Members of the Screen Actors Guild and the American Federation of
Radio and Television Artists, many of whom live and work in Burbank,
have yet to reach agreement on the proposed merger of the two unions.
More than 44,000 people belong to both unions, with SAG
representing film, TV and commercial actors and AFTRA representing
game show performers, soap opera actors, newscasters and some
The proposed umbrella union would be called the Alliance of
International Media Artists, and would represent nearly 150,000
actors, recording artists and broadcasters.
SAG rates run $655 daily, while AFTRA pays between $305 and $655
for prime-time day rates.
Proponents of the merger say it would increase bargaining power
because all actors and performers would be in a single union, and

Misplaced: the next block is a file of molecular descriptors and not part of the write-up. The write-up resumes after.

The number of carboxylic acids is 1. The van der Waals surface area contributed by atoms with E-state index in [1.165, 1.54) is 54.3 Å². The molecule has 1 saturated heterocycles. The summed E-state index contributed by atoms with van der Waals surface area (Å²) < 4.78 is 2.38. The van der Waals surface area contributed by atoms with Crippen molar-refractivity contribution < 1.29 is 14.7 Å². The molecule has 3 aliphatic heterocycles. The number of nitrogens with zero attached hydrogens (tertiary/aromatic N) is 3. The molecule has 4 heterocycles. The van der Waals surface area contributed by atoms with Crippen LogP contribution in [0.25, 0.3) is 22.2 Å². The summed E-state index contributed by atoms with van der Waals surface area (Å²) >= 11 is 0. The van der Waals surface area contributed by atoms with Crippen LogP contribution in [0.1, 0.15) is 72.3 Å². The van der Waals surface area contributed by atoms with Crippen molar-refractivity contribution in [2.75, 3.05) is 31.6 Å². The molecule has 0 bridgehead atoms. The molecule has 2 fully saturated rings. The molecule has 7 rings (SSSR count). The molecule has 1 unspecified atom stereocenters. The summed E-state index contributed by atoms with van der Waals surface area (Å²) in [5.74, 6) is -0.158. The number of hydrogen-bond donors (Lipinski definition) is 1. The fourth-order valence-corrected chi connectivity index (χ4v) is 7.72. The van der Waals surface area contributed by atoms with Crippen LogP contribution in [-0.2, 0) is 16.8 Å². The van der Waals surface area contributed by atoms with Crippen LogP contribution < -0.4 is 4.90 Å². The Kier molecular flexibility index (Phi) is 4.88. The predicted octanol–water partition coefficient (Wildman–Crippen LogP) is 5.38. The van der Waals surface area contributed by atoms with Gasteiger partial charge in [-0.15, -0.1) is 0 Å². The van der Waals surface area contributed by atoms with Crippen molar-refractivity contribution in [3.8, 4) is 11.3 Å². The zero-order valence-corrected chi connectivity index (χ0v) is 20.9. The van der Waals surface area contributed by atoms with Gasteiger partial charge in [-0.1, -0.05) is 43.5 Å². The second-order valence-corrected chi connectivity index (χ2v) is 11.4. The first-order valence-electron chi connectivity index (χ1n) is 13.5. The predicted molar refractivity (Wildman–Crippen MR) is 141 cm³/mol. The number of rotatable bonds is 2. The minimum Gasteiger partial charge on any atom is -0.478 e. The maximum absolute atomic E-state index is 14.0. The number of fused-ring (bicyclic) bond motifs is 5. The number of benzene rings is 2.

producers would bargain with a single entity.
Not so, said Terrence Beasor, a screen actor and voice-over
performer who has been featured in productions shot at each of the
major Burbank studios."If we merge, the producer is [still] going to
come looking for that lower rate,” Beasor said.But actor and Burbank
resident Joseph Di Sante believes the merger means members “will have
one voice bargaining as opposed to two entities.” Di Sante firmly
believes the consolidation of the two groups will help settle rate
Supporters also say that SAG and AFTRA, both of which operate with
a deficit, could save money by consolidating their administrative
functions and sharing some overall member services, SAG spokeswoman
Ilyanne Kichaven said.
“I believe if they don’t get control of the costs of running both
unions separately they will fold,” Di Sante said. “The conglomerates
are sitting and waiting for this to happen. Because then they could
dictate the terms of whatever they want to pay.”
Beasor, meanwhile cited other concerns about a merger, including
the prospect of reductions to health and pension benefits, and the
possibility of losing voting rights in the proposed umbrella
Ballots will be sent to members Monday, and must be returned by